How I Wrote It

Why being away from home inspired Lenea Grace's collection of Canada-themed poetry

The author discusses how she wrote her debut collection, A Generous Latitude.
A Generous Latitude is Lenea Grace's debut poetry collection. (Alexa Garrey/ECW Press)

Lenea Grace is a poet based in Gibsons, B.C. Her collection of poetry, A Generous Latitudeplayfully combines her love of all things Canadiana — including poutine, hockey and beer — with 1970s-era pop culture.

In her own words, Grace tells CBC Books how she wrote her debut poetry collection. 

Kitsch and Canadiana

"I didn't set out to make this a themed collection of Canadiana when I started writing. I was living in New York at the time and I found myself writing on Canada, something I never did when I was home. It was something about being away that allowed me to play. I started noticing a lot of my poems had to do with transportation — my own travels and experiences around the country — so that started taking shape." 

Moments in the mundane

"I have a longstanding fascination with the 1970s and I was also playing along with pop culture and other tropes when it came to television and music at the time. There's a dichotomy within the book — going between an expression of Canadiana on one side and also a look at pop culture that can skew dark or light, depending on the poem. I like trivia and weird facts and I like to research things that pique my interests."

Reality-based

"My poems are sort of based in some kind of reality, some more than others. Most take a truth and then start playing on it. I will think of something, whether it's an image that stuck with me, or a phrase or a song. When I sit down to write about it, I've already been mulling it over for it for an extended period of time.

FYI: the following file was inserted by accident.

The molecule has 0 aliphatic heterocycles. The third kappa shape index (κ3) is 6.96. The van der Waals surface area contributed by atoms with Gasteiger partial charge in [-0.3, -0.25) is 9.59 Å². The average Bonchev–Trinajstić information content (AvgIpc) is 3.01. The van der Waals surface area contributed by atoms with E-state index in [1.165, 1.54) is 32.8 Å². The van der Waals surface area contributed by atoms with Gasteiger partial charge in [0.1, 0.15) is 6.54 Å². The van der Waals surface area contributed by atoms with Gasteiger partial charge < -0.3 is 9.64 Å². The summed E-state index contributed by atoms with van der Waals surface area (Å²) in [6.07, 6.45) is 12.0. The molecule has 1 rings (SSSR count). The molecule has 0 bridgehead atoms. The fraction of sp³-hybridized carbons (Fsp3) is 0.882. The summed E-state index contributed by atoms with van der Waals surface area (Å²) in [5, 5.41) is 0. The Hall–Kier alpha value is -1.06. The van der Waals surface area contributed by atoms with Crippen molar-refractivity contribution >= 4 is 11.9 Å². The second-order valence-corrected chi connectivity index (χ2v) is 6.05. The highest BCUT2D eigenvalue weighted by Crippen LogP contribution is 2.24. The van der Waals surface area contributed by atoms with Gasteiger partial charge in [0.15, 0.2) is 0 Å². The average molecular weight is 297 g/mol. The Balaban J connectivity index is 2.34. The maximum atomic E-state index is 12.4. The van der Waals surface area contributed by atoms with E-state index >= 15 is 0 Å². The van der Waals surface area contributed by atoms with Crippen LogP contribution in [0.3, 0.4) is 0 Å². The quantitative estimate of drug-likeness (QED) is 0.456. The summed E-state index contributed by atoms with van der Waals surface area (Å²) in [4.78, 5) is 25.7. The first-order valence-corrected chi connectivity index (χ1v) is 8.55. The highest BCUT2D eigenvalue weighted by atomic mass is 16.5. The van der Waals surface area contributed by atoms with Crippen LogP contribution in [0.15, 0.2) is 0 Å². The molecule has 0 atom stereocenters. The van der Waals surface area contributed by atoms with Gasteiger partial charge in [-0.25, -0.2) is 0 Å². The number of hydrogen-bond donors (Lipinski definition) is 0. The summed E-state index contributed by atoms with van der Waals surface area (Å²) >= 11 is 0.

"I usually write at home, either on a couch or sometimes in my bed. But I don't quite know what I'm going to write until I sit down, usually late at night. It's a pretty laborious process for me. It doesn't always feel amazing while I do it, but it feels great when I finish."

Write out loud

"The cadence of the piece is really important to me. I have to see it on the page so I always type it on a computer because I have to visualize it that way. Hearing it out loud is not quite as important as me reading it a million times to myself in my head. I edit as I go. That usually happens extremely late at night, sometimes well after midnight. I'll wake up and I'll see how it sounds in the morning." 

Lenea Grace's comments have been edited and condensed.

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